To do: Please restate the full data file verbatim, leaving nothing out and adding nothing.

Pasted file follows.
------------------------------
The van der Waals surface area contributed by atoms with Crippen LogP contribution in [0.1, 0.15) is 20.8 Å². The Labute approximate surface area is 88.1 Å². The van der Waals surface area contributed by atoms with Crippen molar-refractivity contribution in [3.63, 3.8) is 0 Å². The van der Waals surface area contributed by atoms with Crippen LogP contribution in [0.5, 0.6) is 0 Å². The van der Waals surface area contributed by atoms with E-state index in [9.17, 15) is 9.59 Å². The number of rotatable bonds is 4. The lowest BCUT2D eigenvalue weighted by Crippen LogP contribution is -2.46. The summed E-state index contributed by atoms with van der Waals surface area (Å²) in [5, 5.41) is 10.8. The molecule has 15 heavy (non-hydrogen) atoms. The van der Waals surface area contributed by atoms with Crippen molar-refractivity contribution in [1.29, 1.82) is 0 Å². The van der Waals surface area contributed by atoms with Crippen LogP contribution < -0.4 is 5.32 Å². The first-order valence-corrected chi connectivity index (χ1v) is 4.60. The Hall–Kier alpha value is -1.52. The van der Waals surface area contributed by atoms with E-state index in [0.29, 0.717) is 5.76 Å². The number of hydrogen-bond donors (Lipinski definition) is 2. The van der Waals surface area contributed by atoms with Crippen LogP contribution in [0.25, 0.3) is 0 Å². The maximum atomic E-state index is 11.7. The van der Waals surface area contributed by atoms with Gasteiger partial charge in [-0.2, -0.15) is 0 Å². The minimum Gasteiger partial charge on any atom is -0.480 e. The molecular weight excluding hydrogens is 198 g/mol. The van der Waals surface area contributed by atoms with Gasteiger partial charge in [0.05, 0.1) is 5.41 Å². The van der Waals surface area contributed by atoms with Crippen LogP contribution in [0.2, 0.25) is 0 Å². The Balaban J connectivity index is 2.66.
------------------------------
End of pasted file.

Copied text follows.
The van der Waals surface area contributed by atoms with Crippen LogP contribution in [0.1, 0.15) is 20.8 Å². The Labute approximate surface area is 88.1 Å². The van der Waals surface area contributed by atoms with Crippen molar-refractivity contribution in [3.63, 3.8) is 0 Å². The van der Waals surface area contributed by atoms with Crippen LogP contribution in [0.5, 0.6) is 0 Å². The van der Waals surface area contributed by atoms with E-state index in [9.17, 15) is 9.59 Å². The number of rotatable bonds is 4. The lowest BCUT2D eigenvalue weighted by Crippen LogP contribution is -2.46. The summed E-state index contributed by atoms with van der Waals surface area (Å²) in [5, 5.41) is 10.8. The molecule has 15 heavy (non-hydrogen) atoms. The van der Waals surface area contributed by atoms with Crippen molar-refractivity contribution in [1.29, 1.82) is 0 Å². The van der Waals surface area contributed by atoms with Crippen LogP contribution < -0.4 is 5.32 Å². The first-order valence-corrected chi connectivity index (χ1v) is 4.60. The Hall–Kier alpha value is -1.52. The van der Waals surface area contributed by atoms with E-state index in [0.29, 0.717) is 5.76 Å². The number of hydrogen-bond donors (Lipinski definition) is 2. The van der Waals surface area contributed by atoms with Crippen LogP contribution in [0.25, 0.3) is 0 Å². The maximum atomic E-state index is 11.7. The van der Waals surface area contributed by atoms with Gasteiger partial charge in [-0.2, -0.15) is 0 Å². The minimum Gasteiger partial charge on any atom is -0.480 e. The molecular weight excluding hydrogens is 198 g/mol. The van der Waals surface area contributed by atoms with Gasteiger partial charge in [0.05, 0.1) is 5.41 Å². The van der Waals surface area contributed by atoms with Crippen LogP contribution in [0.2, 0.25) is 0 Å². The Balaban J connectivity index is 2.66.